In part one I outlined what art meant to the ancient Greeks and Romans as well and described how it is used in the modern day.
The key difference between between the ancient and modern definitions of art is where the mystical connotation is placed. To the ancient person creation of art was a mystery. To the modern person the purpose of art is a mystery. Why does this matter? Because if we can do away with both the mystery of creation and the mystery of purpose we will be left with objectivity.
The first step to demystify art is to remember that there is no difference between art and technology. A sculpture and a set of traffic lights are both human creations intended to convey messages. The messages are not the same the purposes aren’t so very different.
The next step is for self described artist (and by extension curators of art galleries, etcetera) to accept that what they are creating are forms of machinery. The purpose might be to make everyone who sees it laugh (a comic play) or perhaps remind a specific group of a parable (a religious painting).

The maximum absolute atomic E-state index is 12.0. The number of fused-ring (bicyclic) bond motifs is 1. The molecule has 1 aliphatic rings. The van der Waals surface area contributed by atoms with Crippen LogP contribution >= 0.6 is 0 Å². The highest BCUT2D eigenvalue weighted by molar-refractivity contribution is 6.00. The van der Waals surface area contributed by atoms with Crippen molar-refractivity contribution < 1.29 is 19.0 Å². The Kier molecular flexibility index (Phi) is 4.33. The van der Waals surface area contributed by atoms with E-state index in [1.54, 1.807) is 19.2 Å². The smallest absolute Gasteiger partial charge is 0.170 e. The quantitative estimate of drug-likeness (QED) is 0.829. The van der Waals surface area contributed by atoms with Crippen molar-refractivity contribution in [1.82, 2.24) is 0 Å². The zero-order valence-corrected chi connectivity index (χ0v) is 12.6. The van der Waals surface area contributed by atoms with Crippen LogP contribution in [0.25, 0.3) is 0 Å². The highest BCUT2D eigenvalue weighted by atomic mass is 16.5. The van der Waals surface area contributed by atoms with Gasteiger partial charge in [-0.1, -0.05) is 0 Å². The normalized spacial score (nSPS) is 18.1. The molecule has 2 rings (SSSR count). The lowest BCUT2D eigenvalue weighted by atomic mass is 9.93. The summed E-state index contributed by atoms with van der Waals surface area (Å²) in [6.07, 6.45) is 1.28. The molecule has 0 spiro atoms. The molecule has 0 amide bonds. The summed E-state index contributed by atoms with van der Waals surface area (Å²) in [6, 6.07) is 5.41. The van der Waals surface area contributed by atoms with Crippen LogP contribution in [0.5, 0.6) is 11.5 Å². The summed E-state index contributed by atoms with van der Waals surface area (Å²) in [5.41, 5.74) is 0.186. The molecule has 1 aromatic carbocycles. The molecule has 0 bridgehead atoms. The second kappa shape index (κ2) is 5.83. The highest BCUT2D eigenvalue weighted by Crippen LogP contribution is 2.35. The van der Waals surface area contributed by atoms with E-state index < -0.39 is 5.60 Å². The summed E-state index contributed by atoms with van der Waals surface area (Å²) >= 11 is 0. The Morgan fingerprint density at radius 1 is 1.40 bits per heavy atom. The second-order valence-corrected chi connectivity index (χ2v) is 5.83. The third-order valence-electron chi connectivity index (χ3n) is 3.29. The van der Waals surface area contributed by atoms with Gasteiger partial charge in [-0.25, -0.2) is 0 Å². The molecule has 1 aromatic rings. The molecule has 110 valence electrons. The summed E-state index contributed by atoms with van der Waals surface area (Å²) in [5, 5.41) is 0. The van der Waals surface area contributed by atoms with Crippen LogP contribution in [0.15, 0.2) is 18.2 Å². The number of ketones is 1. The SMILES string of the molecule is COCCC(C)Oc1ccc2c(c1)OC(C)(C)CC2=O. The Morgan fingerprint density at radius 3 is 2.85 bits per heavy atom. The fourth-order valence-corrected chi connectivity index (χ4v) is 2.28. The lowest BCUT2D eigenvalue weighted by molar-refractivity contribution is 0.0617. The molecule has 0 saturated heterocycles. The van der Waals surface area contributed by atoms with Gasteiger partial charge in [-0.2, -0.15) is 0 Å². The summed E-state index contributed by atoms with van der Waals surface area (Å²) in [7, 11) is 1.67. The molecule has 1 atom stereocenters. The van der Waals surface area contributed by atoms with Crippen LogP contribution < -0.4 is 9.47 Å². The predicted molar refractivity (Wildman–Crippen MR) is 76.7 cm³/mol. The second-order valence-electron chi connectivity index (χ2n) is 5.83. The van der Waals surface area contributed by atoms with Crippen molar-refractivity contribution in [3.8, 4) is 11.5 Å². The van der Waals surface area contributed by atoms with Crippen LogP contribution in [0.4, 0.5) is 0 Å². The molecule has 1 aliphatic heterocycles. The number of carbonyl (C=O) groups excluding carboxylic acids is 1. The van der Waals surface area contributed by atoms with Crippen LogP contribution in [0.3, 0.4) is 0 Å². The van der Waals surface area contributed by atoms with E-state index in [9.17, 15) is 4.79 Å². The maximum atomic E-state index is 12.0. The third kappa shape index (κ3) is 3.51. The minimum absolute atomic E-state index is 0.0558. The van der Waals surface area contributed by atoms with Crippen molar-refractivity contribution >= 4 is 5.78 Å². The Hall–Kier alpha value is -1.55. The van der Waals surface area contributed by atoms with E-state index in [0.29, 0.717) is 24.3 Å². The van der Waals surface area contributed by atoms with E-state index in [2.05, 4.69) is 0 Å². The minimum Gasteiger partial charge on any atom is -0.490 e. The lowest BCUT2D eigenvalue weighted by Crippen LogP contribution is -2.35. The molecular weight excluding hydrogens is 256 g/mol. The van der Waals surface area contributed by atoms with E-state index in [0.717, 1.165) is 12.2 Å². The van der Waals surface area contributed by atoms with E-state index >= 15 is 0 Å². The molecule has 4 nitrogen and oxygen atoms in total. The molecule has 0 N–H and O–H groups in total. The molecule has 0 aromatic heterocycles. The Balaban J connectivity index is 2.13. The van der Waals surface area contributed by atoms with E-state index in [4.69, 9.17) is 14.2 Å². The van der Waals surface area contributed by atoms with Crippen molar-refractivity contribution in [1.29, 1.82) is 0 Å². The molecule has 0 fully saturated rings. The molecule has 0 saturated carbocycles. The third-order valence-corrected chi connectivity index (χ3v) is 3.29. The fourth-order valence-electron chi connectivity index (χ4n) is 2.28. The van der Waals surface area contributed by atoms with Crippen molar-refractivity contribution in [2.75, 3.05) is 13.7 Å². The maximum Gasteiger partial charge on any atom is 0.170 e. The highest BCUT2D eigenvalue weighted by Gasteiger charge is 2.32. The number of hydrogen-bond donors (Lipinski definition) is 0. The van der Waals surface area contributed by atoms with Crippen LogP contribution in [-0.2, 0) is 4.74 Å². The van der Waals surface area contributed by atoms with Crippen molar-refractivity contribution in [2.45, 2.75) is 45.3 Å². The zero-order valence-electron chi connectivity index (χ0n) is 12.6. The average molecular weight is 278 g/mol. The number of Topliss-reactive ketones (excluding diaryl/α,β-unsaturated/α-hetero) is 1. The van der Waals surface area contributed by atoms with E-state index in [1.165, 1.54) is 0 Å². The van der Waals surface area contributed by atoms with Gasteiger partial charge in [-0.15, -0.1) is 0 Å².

Having accepted this in-distinction of art and technology the “artist” is now responsible for first setting out a well defined purpose and then creating a piece that can fulfil this. If the work successfully meets that purpose, that objective then it should be deemed objectively good. Conversely the public becomes free to state if a piece fails to achieve its purpose without shame.